UCLA's colors evoke the blue of sea and sky and the gold of the sun and wildflowers, especially the California poppy. There's a brightness to UCLA Blue and UCLA Gold that's especially appropriate to Southern California, and different from other University of California campuses. Lavish use of white in layouts enhances the brilliance of the colors.
Over the years the blue color has always been more important than the gold. A field of blue with a gold accent says "UCLA." A field of gold with a blue accent does not.
Color is more than an aesthetic choice. Official colors are recognized in trademark case law because they communicate identity. Colors are also the building blocks of accessibility. The standardized UCLA color palette provides for good contrast in the interest of legibility.
When it comes to merchandise, textile and vinyl colors present special challenges. UCLA Athletics and UCLA Trademarks and Licensing establish standards in this area. By using a licensed UCLA vendor, you are assured of following these standards.
If the gradient is used strictly as a background — for instance, under an overlay box — you can use the complete color range. If you are overprinting the gradient with type, you need to make sure the resulting contrast ratio meets accessibility standards. See the color combination chart.
Color contrast is very important to legibility. To meet current accessibility standards, use only approved color combinations. For websites and other online uses, there are multiple resources for measuring contrast. For printed materials, the standards are not as easy to measure. Be sure to take special care with reverse type and type overlays, especially if your audience tends to be middle-aged or older.
Web Content Accessibility Guidelines (WCAG) require a contrast ratio of at least 4.5:1 for normal text and 3:1 for large text to achieve Level AA compliance. To achieve Level AAA compliance requires a contrast ratio of at least 7:1 for normal text and 4.5:1 for large text. Large text is defined as 14 point (typically 18.66px) and bold or larger, or 18 point (typically 24px) or larger.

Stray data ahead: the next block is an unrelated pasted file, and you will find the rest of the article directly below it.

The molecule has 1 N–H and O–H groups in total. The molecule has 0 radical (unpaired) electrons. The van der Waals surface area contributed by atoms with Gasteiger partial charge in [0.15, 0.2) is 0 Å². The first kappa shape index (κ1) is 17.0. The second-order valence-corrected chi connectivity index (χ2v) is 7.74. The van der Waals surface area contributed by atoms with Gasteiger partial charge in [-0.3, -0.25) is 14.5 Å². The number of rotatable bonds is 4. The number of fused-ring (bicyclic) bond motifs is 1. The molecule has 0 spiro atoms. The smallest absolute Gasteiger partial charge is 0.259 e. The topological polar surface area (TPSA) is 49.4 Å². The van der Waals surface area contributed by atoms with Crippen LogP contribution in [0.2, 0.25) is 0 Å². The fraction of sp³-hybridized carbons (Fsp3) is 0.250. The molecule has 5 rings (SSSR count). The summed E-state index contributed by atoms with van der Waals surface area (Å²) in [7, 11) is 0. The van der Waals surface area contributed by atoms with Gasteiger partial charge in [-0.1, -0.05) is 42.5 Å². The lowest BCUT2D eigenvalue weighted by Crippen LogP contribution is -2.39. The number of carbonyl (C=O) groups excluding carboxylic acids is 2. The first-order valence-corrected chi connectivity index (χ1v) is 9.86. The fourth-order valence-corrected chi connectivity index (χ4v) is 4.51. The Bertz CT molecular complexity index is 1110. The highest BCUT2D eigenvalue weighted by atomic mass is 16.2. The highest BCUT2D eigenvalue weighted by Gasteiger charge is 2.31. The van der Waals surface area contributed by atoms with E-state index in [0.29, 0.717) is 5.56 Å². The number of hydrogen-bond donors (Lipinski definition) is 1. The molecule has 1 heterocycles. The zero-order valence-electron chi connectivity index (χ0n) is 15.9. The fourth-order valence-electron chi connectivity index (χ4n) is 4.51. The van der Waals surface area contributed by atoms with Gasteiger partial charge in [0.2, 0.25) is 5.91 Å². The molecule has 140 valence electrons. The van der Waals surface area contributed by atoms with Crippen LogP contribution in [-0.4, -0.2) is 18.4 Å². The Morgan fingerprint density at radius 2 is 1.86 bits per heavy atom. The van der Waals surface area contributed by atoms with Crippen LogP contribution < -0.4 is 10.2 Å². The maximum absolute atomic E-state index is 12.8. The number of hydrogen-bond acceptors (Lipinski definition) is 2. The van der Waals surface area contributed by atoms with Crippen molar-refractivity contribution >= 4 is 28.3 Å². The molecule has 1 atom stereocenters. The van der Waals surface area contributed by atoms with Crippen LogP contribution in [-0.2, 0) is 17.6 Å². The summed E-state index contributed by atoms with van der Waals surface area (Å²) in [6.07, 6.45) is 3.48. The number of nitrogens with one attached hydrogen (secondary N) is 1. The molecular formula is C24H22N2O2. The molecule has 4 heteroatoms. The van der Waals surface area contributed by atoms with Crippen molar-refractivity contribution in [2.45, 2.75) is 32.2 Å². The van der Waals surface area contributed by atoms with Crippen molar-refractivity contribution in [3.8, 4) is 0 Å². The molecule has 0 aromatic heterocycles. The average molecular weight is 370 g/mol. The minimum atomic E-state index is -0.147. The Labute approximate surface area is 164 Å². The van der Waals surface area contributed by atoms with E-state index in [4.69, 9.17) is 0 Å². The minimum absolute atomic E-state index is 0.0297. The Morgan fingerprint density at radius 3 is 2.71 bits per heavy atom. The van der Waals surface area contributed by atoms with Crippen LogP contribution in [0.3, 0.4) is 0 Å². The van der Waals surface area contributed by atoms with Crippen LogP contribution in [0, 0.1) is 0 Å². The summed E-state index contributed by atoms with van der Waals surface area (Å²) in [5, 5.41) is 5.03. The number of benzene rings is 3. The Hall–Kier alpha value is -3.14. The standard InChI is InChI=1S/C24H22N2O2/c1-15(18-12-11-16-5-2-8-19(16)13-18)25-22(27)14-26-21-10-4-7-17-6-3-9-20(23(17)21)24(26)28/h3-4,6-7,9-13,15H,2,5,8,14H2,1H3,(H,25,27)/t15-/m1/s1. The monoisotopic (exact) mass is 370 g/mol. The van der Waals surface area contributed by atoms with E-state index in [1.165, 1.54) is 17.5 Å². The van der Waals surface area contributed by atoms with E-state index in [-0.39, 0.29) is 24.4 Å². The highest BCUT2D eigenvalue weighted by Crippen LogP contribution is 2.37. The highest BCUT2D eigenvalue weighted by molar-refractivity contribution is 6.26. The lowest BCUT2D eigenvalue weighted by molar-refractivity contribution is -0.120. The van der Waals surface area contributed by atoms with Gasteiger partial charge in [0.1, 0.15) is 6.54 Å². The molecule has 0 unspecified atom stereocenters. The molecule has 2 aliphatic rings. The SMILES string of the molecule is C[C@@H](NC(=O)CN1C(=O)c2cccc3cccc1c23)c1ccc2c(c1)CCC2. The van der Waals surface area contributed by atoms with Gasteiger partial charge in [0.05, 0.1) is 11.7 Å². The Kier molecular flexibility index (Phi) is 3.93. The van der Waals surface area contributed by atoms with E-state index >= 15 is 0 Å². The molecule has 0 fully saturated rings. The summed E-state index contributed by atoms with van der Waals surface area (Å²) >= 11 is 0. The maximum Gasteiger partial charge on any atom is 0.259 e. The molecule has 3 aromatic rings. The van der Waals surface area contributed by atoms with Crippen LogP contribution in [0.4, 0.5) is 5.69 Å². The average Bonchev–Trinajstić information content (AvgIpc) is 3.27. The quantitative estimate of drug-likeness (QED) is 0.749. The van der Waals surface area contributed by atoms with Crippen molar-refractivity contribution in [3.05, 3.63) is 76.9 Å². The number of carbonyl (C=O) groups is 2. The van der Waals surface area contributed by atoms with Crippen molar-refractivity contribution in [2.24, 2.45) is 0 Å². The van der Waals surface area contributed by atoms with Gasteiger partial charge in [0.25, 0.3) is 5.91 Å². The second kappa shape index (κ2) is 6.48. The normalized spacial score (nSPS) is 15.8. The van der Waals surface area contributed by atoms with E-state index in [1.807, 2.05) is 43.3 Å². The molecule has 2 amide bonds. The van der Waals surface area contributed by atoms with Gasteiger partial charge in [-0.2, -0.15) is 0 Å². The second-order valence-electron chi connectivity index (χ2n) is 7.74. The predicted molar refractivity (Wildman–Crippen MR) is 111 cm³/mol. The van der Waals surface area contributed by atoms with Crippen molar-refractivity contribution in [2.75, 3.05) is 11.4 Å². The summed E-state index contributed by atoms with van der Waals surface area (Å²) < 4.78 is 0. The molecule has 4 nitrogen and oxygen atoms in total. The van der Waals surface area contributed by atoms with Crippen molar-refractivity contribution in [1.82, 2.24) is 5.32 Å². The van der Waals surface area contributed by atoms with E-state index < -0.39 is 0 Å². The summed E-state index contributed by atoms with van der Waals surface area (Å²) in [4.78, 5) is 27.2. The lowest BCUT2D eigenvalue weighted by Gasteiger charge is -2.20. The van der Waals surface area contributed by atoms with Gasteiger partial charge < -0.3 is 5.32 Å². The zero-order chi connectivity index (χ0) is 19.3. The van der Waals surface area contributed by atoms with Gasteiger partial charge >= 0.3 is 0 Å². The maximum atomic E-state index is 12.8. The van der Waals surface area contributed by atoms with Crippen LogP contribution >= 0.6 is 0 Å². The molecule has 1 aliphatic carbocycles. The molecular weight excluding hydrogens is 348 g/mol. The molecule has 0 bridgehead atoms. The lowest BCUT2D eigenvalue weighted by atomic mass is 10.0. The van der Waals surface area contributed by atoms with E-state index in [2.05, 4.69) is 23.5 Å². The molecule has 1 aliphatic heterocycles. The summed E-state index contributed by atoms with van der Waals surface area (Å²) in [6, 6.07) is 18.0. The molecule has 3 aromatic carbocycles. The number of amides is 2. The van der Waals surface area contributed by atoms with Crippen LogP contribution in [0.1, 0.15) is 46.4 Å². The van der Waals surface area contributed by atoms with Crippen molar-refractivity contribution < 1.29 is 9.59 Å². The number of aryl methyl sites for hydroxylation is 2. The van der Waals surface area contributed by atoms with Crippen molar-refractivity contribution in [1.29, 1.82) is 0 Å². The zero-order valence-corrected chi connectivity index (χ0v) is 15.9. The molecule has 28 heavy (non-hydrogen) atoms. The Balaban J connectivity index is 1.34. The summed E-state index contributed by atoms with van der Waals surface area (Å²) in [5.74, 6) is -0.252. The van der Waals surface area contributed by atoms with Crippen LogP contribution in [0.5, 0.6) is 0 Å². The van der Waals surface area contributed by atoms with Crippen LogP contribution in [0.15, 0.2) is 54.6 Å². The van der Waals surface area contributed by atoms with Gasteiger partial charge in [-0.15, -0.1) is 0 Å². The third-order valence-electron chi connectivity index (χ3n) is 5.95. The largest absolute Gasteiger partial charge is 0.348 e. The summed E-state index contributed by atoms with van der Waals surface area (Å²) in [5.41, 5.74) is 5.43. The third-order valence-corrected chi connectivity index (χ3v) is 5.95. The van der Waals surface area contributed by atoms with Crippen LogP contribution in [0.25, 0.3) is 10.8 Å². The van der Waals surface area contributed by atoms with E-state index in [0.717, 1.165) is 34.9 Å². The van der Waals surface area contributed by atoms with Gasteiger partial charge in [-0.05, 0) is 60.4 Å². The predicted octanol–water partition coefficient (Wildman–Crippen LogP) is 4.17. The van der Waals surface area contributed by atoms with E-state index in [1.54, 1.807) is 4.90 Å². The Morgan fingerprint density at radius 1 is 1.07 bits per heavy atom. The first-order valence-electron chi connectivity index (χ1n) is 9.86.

See Downloads for reference PDFs of both charts.
Do not routinely use red for type. Appropriate uses of red are limited to error messages and emergency alerts.
Do not use tints of the brand colors — colors diluted with white.
Use color type with care, avoiding non-ADA-compliant colors.
Do not compromise legibility by choosing low-contrast color combinations.
Do not use gold type on the darkest blue.
Do not make your overall layout too dark. The UCLA palette is bright.
Do not create your own swatches.
Do not create your own gradients.
The brand color palette PDF is a useful reference because it includes the specifications for the primary and secondary colors. However, do not use it for visual matching — it will only be as accurate as your color printer. We recommend purchasing Pantone color swatches for the most accurate visual matching.
For use with Adobe applications, you can download ASE (Adobe Swatch Exchange) files and GRD files for gradients. If you prefer to build your own gradients, follow the Gradient Specifications PDF.
Like the palette, the color contrast accessibility PDFs are useful for reference, but not for visual matching.